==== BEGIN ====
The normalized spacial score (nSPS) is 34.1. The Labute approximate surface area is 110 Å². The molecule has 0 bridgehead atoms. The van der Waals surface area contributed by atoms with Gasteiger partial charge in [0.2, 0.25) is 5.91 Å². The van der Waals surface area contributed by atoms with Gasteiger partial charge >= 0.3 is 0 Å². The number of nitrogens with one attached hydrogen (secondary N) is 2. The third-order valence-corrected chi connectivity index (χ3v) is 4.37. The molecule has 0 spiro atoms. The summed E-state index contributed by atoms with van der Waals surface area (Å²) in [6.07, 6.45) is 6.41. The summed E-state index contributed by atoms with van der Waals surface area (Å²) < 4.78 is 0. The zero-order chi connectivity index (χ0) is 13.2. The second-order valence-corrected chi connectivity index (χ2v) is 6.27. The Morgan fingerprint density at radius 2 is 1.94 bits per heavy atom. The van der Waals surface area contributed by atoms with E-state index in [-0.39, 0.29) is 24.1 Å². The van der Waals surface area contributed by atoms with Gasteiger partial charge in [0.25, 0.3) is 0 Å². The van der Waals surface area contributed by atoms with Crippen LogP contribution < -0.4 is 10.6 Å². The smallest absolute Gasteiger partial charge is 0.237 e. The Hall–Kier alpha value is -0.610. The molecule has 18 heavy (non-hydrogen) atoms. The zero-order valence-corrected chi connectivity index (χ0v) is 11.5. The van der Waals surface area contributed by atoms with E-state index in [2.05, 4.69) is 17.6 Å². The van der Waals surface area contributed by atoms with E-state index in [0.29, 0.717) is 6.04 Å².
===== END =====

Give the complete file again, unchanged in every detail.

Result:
The normalized spacial score (nSPS) is 34.1. The Labute approximate surface area is 110 Å². The molecule has 0 bridgehead atoms. The van der Waals surface area contributed by atoms with Gasteiger partial charge in [0.2, 0.25) is 5.91 Å². The van der Waals surface area contributed by atoms with Gasteiger partial charge >= 0.3 is 0 Å². The number of nitrogens with one attached hydrogen (secondary N) is 2. The third-order valence-corrected chi connectivity index (χ3v) is 4.37. The molecule has 0 spiro atoms. The summed E-state index contributed by atoms with van der Waals surface area (Å²) in [6.07, 6.45) is 6.41. The summed E-state index contributed by atoms with van der Waals surface area (Å²) < 4.78 is 0. The zero-order chi connectivity index (χ0) is 13.2. The second-order valence-corrected chi connectivity index (χ2v) is 6.27. The Morgan fingerprint density at radius 2 is 1.94 bits per heavy atom. The van der Waals surface area contributed by atoms with E-state index in [-0.39, 0.29) is 24.1 Å². The van der Waals surface area contributed by atoms with Gasteiger partial charge in [0.25, 0.3) is 0 Å². The van der Waals surface area contributed by atoms with Crippen LogP contribution < -0.4 is 10.6 Å². The smallest absolute Gasteiger partial charge is 0.237 e. The Hall–Kier alpha value is -0.610. The molecule has 18 heavy (non-hydrogen) atoms. The zero-order valence-corrected chi connectivity index (χ0v) is 11.5. The van der Waals surface area contributed by atoms with E-state index in [2.05, 4.69) is 17.6 Å². The van der Waals surface area contributed by atoms with E-state index in [0.29, 0.717) is 6.04 Å².